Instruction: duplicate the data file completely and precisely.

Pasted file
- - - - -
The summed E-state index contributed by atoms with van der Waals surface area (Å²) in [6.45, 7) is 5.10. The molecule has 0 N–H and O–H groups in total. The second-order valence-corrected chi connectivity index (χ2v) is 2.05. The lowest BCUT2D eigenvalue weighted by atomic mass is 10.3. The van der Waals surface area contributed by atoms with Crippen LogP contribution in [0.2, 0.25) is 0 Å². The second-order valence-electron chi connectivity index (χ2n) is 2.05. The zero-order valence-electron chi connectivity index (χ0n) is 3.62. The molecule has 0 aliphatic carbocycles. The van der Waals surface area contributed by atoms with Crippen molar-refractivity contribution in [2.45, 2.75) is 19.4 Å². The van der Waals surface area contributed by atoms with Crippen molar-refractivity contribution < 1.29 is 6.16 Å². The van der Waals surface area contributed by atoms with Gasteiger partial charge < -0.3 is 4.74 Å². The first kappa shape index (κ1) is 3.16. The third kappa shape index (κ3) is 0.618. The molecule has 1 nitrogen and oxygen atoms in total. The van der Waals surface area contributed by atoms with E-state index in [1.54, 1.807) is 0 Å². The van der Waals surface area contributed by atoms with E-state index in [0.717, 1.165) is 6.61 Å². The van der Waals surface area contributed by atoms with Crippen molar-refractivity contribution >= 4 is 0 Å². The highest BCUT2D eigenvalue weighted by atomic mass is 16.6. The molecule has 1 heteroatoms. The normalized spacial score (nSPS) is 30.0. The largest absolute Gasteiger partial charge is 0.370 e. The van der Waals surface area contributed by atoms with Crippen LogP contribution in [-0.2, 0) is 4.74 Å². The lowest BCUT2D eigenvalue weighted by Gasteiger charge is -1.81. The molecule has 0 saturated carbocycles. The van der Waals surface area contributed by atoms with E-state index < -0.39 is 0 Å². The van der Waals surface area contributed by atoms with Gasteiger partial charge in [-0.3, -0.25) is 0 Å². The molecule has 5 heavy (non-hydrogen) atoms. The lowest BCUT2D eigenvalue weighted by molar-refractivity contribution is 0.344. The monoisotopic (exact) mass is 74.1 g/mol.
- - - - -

The summed E-state index contributed by atoms with van der Waals surface area (Å²) in [6.45, 7) is 5.10. The molecule has 0 N–H and O–H groups in total. The second-order valence-corrected chi connectivity index (χ2v) is 2.05. The lowest BCUT2D eigenvalue weighted by atomic mass is 10.3. The van der Waals surface area contributed by atoms with Crippen LogP contribution in [0.2, 0.25) is 0 Å². The second-order valence-electron chi connectivity index (χ2n) is 2.05. The zero-order valence-electron chi connectivity index (χ0n) is 3.62. The molecule has 0 aliphatic carbocycles. The van der Waals surface area contributed by atoms with Crippen molar-refractivity contribution in [2.45, 2.75) is 19.4 Å². The van der Waals surface area contributed by atoms with Crippen molar-refractivity contribution < 1.29 is 6.16 Å². The van der Waals surface area contributed by atoms with Gasteiger partial charge < -0.3 is 4.74 Å². The first kappa shape index (κ1) is 3.16. The third kappa shape index (κ3) is 0.618. The molecule has 1 nitrogen and oxygen atoms in total. The van der Waals surface area contributed by atoms with E-state index in [1.54, 1.807) is 0 Å². The van der Waals surface area contributed by atoms with E-state index in [0.717, 1.165) is 6.61 Å². The van der Waals surface area contributed by atoms with Crippen molar-refractivity contribution >= 4 is 0 Å². The highest BCUT2D eigenvalue weighted by atomic mass is 16.6. The molecule has 1 heteroatoms. The normalized spacial score (nSPS) is 30.0. The largest absolute Gasteiger partial charge is 0.370 e. The van der Waals surface area contributed by atoms with Crippen LogP contribution in [-0.2, 0) is 4.74 Å². The lowest BCUT2D eigenvalue weighted by Gasteiger charge is -1.81. The molecule has 0 saturated carbocycles. The van der Waals surface area contributed by atoms with E-state index < -0.39 is 0 Å². The van der Waals surface area contributed by atoms with Gasteiger partial charge in [-0.3, -0.25) is 0 Å². The molecule has 5 heavy (non-hydrogen) atoms. The lowest BCUT2D eigenvalue weighted by molar-refractivity contribution is 0.344. The monoisotopic (exact) mass is 74.1 g/mol.